Cloud storage is a billion-dollar business worldwide

In 2016, Diego Piacentini from Seattle joined the project, a former vice president of Amazon who was supposed to get things started. Because Amazon belongs its cloud subsidiary AWS among the three major global providers of Cloud online storage in the world. AWS was founded in 2006, Google Cloud in 2008, then Microsoft Azure in 2010. These three giants are vying for global market shares, which in 2019 were worth more than 300 billion dollars. Since the pandemic, this amount is likely to have increased again.

In Italy a company called Tim as the first candidate for the creation of the hub. They entered into a strategic partnership with Google and then founded their own company called Noovle, in which they housed their data centers; these were then entrusted to the former head of Google Europe, Carlo D’Asaro Biondo. That means pole position, as one would say in Formula One.

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But then other candidates also appeared: On May 13th, the partners Amazon and Fincantieri (which controls 71.6 percent of the Italian credit institution “Cassa Depositi e Prestiti”) came forward. Came on May 26th Microsoft and Leonardo, masters in defending against hacker attacks and cyber security (from 30 percent of the Ministry of Economic Affairs).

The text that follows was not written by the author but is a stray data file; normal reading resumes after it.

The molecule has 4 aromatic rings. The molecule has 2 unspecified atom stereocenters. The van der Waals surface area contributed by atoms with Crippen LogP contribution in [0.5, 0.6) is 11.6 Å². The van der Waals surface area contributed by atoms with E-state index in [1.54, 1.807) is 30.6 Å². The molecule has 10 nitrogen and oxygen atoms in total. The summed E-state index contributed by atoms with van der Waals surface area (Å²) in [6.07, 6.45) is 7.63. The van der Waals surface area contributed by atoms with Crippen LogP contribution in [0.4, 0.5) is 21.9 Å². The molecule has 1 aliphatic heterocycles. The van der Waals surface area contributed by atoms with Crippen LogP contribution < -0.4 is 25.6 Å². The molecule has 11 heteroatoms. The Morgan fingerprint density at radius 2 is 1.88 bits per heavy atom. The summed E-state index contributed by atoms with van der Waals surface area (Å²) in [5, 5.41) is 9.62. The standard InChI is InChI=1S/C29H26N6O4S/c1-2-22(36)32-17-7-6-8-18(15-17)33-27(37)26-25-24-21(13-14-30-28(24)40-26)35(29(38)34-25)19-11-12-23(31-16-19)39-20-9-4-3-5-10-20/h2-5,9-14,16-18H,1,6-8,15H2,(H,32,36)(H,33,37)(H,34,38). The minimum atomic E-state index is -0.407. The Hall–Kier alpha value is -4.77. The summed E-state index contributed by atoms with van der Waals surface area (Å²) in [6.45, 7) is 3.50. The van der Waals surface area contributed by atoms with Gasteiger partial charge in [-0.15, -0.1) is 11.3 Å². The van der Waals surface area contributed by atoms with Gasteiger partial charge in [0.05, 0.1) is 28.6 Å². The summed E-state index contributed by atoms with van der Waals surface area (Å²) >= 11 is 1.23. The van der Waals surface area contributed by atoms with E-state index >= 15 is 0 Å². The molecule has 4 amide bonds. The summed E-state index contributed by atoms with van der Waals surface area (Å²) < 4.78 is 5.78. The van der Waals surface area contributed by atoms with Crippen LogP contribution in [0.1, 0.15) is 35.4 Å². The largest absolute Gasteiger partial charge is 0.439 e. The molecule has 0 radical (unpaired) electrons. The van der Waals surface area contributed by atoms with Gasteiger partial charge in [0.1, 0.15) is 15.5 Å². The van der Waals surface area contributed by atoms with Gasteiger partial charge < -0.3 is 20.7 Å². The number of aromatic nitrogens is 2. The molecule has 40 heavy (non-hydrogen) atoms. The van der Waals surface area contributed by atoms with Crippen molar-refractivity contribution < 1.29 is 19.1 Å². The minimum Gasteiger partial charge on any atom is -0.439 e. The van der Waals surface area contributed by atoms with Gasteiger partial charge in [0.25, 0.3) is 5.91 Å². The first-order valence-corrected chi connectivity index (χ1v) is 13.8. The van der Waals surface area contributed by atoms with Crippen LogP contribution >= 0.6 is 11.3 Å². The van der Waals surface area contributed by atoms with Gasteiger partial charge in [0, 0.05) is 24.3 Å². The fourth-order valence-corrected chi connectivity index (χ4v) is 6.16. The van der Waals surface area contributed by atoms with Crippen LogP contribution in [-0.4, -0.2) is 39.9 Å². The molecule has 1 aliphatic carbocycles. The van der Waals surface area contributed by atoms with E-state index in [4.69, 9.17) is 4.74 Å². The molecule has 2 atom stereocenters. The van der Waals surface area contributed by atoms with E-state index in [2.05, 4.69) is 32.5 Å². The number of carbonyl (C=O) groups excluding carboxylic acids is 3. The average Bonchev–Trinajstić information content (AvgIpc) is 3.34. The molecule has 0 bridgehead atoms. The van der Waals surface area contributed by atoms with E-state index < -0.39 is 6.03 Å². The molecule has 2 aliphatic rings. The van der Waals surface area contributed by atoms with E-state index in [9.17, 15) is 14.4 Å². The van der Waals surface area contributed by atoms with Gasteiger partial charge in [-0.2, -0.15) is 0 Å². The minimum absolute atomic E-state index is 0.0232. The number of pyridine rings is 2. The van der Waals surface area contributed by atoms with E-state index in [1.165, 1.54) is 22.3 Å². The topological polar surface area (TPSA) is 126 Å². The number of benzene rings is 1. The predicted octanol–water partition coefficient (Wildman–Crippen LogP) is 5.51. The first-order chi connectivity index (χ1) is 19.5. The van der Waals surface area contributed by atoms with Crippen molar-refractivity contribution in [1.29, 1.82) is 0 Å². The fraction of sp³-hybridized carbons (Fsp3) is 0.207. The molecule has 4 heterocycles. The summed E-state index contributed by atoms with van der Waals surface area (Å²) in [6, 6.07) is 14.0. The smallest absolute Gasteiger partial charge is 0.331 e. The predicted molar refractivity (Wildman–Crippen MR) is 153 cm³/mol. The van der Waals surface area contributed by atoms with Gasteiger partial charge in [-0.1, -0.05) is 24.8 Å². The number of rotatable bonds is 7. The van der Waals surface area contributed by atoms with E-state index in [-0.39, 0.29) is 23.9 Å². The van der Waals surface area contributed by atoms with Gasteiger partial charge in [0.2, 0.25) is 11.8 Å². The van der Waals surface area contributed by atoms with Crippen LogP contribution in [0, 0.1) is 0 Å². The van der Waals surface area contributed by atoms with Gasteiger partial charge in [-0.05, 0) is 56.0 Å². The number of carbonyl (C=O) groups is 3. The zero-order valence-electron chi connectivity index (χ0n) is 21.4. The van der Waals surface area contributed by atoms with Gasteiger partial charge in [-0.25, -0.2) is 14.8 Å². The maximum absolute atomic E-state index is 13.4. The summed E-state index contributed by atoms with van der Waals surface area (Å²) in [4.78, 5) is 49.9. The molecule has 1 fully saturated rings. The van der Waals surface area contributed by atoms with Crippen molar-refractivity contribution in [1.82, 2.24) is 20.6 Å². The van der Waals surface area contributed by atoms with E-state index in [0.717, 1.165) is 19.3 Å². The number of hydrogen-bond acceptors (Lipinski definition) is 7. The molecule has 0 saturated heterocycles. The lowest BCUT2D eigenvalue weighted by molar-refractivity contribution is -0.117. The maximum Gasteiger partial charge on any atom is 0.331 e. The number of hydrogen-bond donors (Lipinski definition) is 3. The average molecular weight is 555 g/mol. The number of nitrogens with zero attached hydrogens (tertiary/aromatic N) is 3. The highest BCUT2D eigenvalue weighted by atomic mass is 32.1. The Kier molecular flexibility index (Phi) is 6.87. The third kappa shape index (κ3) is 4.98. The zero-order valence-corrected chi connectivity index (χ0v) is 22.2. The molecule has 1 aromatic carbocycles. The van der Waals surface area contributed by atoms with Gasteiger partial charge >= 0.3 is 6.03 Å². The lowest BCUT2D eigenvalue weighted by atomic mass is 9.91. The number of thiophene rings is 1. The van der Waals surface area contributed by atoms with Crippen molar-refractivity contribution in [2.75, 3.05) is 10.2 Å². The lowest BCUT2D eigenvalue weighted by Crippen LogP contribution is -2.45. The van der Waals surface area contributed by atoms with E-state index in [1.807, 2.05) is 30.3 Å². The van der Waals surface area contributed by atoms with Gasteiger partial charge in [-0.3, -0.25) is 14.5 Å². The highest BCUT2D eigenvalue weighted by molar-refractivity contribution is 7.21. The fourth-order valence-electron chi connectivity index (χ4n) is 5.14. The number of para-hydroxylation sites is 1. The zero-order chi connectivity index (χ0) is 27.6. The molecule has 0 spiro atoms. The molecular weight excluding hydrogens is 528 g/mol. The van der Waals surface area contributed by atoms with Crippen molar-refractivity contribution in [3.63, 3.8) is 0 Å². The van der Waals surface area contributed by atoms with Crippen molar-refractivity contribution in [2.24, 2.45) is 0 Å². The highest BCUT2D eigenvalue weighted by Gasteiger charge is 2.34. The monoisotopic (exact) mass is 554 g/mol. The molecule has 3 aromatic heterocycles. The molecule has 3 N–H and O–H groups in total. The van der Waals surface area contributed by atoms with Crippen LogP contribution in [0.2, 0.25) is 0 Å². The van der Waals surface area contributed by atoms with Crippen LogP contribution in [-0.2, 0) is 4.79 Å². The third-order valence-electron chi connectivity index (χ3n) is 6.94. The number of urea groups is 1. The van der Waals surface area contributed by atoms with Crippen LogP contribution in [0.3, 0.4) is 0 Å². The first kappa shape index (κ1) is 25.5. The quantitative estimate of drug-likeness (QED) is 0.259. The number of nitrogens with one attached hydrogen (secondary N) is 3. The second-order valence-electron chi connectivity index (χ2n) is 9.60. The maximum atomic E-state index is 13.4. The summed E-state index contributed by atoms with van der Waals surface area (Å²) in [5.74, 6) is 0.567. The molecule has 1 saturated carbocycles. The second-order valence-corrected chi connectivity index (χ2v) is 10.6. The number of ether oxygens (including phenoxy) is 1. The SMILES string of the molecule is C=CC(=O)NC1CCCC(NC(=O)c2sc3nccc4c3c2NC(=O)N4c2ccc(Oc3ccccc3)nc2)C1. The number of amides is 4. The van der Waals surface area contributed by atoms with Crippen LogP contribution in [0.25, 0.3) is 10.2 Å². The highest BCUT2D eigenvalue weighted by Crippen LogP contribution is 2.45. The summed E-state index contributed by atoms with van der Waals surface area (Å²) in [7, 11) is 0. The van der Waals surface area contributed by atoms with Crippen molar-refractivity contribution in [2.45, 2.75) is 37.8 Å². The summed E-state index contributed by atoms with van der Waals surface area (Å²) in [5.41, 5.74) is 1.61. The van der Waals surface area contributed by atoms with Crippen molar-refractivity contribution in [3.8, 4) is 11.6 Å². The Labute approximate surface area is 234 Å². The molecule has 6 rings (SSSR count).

There are two founders for forming such alliances: first, technology. The best comes from the USA, and it would be nonsense to give it up because of its self-sufficient sovereignty. The second reason is political: In the US, there has been a law since 2018 that any American (or US-based) cloud provider obliged to surrender data stored on its server in the event of a request by the US judicial authority.

In response, France and Germany have Europe the Gaia-X project launched: It says whoever a cloud service wants to offer in EU countries, must do so in accordance with European regulations. Italy immediately followed suit.

A cooperation between several tech companies is under discussion

Minister Colao is now waiting for the companies to present him with a project. The tender is about the management of the strategic cloud (the so-called private cloud) for at least 10 years – without the individual institutions wanting to spend more than they do now, but getting better service. How this should work is still open.

The companies are currently examining whether they might join forces instead of competing with one another. The tech company Fastweg has just announced that it will also participate, and from Silicon Valley, Oracle has expressed interest in the cloud project. Anything can happen in Italy, hopefully not wasting any more time.

This interview first appeared in “La Repubblica”. Translated from Italian by Bettina Schneider.

This text comes from the newspaper cooperation Leading European Newspaper Alliance (LENA). In addition to WELT, she owns the Italian newspaper “La Repubblica”, “El País” from Spain, “Le Figaro” from France, “Gazeta Wyborcza” from Poland, “Le Soir” from Belgium and from Switzerland “La Tribune de Genève” and “Tages-Anzeiger”.